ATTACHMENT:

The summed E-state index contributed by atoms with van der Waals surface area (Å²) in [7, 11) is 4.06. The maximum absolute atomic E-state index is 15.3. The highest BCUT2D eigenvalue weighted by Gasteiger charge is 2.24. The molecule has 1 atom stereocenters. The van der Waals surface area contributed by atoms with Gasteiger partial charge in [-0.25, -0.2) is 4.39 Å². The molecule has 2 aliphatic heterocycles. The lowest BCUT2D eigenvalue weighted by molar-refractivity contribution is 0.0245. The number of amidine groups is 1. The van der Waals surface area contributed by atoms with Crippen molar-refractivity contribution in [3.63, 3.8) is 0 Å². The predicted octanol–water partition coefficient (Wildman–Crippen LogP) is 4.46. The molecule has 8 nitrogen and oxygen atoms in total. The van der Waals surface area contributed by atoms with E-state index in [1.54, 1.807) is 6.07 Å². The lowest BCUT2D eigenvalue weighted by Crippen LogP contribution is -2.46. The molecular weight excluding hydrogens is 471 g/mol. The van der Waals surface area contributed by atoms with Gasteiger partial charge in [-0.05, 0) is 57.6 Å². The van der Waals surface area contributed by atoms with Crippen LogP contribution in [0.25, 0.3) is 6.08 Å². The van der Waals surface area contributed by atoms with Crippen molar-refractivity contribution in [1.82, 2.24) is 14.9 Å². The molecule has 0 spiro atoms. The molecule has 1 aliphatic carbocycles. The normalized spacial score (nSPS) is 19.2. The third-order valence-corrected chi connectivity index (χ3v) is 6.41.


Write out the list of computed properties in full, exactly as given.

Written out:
The summed E-state index contributed by atoms with van der Waals surface area (Å²) in [7, 11) is 4.06. The maximum absolute atomic E-state index is 15.3. The highest BCUT2D eigenvalue weighted by Gasteiger charge is 2.24. The molecule has 1 atom stereocenters. The van der Waals surface area contributed by atoms with Gasteiger partial charge in [-0.25, -0.2) is 4.39 Å². The molecule has 2 aliphatic heterocycles. The lowest BCUT2D eigenvalue weighted by molar-refractivity contribution is 0.0245. The number of amidine groups is 1. The van der Waals surface area contributed by atoms with Crippen molar-refractivity contribution in [3.63, 3.8) is 0 Å². The predicted octanol–water partition coefficient (Wildman–Crippen LogP) is 4.46. The molecule has 8 nitrogen and oxygen atoms in total. The van der Waals surface area contributed by atoms with E-state index in [1.54, 1.807) is 6.07 Å². The lowest BCUT2D eigenvalue weighted by Crippen LogP contribution is -2.46. The molecular weight excluding hydrogens is 471 g/mol. The van der Waals surface area contributed by atoms with Gasteiger partial charge in [-0.05, 0) is 57.6 Å². The van der Waals surface area contributed by atoms with Crippen LogP contribution in [0.25, 0.3) is 6.08 Å². The van der Waals surface area contributed by atoms with Crippen molar-refractivity contribution in [1.82, 2.24) is 14.9 Å². The molecule has 0 spiro atoms. The molecule has 1 aliphatic carbocycles. The normalized spacial score (nSPS) is 19.2. The third-order valence-corrected chi connectivity index (χ3v) is 6.41.